Oil rings vs. flinger discs

As observant equipment maintenance and reliability
professionals know, some oil-lubricated
bearings have their lube oil levels set to reach the
center of the lowermost (“6 o-clock”) rolling element.
Allowing lube oil to reach the center of the lowermost
bearing ball of, say, a 70 mm bearing is acceptable at
1,500 and 1,800 rpm. So, why are there still oil rings
in some of those bearing housings if, in fact, the oil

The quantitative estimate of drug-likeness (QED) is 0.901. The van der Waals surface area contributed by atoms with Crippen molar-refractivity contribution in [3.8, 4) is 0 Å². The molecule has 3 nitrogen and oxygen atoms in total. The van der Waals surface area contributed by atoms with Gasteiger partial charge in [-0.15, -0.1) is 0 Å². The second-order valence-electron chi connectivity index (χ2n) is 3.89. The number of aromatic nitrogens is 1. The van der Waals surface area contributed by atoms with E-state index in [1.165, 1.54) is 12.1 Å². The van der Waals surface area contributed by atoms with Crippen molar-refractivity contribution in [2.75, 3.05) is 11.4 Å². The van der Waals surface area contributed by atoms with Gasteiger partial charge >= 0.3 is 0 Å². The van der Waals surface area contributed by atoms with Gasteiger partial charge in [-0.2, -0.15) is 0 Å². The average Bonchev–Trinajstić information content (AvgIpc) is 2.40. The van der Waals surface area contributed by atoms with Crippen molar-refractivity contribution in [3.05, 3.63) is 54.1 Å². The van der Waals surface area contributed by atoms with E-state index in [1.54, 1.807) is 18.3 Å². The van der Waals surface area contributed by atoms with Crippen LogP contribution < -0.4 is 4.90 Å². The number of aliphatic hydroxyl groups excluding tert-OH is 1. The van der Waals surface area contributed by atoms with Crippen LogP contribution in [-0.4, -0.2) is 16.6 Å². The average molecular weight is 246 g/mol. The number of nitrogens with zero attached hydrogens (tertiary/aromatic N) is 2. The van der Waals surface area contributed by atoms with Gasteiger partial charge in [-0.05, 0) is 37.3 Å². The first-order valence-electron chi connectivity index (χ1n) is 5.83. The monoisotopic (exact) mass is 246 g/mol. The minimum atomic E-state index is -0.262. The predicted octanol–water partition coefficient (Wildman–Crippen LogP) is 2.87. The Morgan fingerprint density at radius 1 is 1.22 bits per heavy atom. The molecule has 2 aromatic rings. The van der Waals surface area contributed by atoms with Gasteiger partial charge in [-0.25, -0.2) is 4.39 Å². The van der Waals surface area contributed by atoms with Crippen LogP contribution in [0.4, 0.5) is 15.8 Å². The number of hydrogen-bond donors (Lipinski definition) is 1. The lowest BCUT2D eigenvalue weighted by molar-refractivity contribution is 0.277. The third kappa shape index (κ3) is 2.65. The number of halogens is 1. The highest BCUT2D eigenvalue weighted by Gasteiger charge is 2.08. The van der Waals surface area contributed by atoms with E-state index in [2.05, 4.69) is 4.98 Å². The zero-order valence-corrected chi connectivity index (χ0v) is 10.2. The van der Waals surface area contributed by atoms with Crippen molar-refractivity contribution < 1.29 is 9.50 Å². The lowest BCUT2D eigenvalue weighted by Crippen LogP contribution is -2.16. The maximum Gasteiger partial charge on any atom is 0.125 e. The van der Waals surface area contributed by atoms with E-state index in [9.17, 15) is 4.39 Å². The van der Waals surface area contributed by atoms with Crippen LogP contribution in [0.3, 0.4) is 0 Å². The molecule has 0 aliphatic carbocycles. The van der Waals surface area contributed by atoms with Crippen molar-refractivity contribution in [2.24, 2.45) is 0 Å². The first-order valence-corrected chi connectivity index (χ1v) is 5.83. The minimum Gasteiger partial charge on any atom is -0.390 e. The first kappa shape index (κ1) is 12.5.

covers one-half of the lowermost rolling element?
When used with rolling element bearings at these--for
pumps--relatively moderate speeds, oil rings serve only
to keep the oil well-mixed and to thus avoid hot oil to
“stratify” and float near the top. Then, there are many
rolling element bearings where the oil level is set well
below the bearing and where the oil rings serves another purpose.